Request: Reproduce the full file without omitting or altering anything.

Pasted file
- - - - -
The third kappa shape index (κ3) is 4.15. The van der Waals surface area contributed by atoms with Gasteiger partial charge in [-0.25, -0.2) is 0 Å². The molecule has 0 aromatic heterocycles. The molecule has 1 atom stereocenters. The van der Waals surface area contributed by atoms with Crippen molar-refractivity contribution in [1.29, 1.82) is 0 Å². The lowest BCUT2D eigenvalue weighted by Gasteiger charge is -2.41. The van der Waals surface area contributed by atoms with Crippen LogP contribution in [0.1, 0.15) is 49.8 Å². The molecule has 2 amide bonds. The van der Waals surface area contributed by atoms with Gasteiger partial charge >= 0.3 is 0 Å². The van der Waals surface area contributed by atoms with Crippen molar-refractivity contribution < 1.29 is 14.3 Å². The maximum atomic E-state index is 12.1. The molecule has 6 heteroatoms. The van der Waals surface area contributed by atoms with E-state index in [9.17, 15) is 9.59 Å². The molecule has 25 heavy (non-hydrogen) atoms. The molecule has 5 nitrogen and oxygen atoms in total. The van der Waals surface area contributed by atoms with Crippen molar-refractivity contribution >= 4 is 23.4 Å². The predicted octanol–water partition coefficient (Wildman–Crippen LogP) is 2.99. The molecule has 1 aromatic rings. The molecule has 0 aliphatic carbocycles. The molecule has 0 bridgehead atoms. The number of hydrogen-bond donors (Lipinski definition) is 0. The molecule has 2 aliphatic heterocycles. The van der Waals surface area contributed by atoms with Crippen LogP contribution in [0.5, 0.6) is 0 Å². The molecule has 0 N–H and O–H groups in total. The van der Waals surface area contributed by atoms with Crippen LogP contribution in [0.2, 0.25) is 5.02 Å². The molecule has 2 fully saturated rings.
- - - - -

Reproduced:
The third kappa shape index (κ3) is 4.15. The van der Waals surface area contributed by atoms with Gasteiger partial charge in [-0.25, -0.2) is 0 Å². The molecule has 0 aromatic heterocycles. The molecule has 1 atom stereocenters. The van der Waals surface area contributed by atoms with Crippen molar-refractivity contribution in [1.29, 1.82) is 0 Å². The lowest BCUT2D eigenvalue weighted by Gasteiger charge is -2.41. The van der Waals surface area contributed by atoms with Crippen LogP contribution in [0.1, 0.15) is 49.8 Å². The molecule has 2 amide bonds. The van der Waals surface area contributed by atoms with Gasteiger partial charge >= 0.3 is 0 Å². The van der Waals surface area contributed by atoms with Crippen molar-refractivity contribution < 1.29 is 14.3 Å². The maximum atomic E-state index is 12.1. The molecule has 6 heteroatoms. The van der Waals surface area contributed by atoms with E-state index in [9.17, 15) is 9.59 Å². The molecule has 25 heavy (non-hydrogen) atoms. The molecule has 5 nitrogen and oxygen atoms in total. The van der Waals surface area contributed by atoms with Crippen molar-refractivity contribution >= 4 is 23.4 Å². The predicted octanol–water partition coefficient (Wildman–Crippen LogP) is 2.99. The molecule has 1 aromatic rings. The molecule has 0 aliphatic carbocycles. The molecule has 0 bridgehead atoms. The number of hydrogen-bond donors (Lipinski definition) is 0. The molecule has 2 aliphatic heterocycles. The van der Waals surface area contributed by atoms with Crippen LogP contribution in [0.5, 0.6) is 0 Å². The molecule has 0 N–H and O–H groups in total. The van der Waals surface area contributed by atoms with Crippen LogP contribution in [0.2, 0.25) is 5.02 Å². The molecule has 2 fully saturated rings.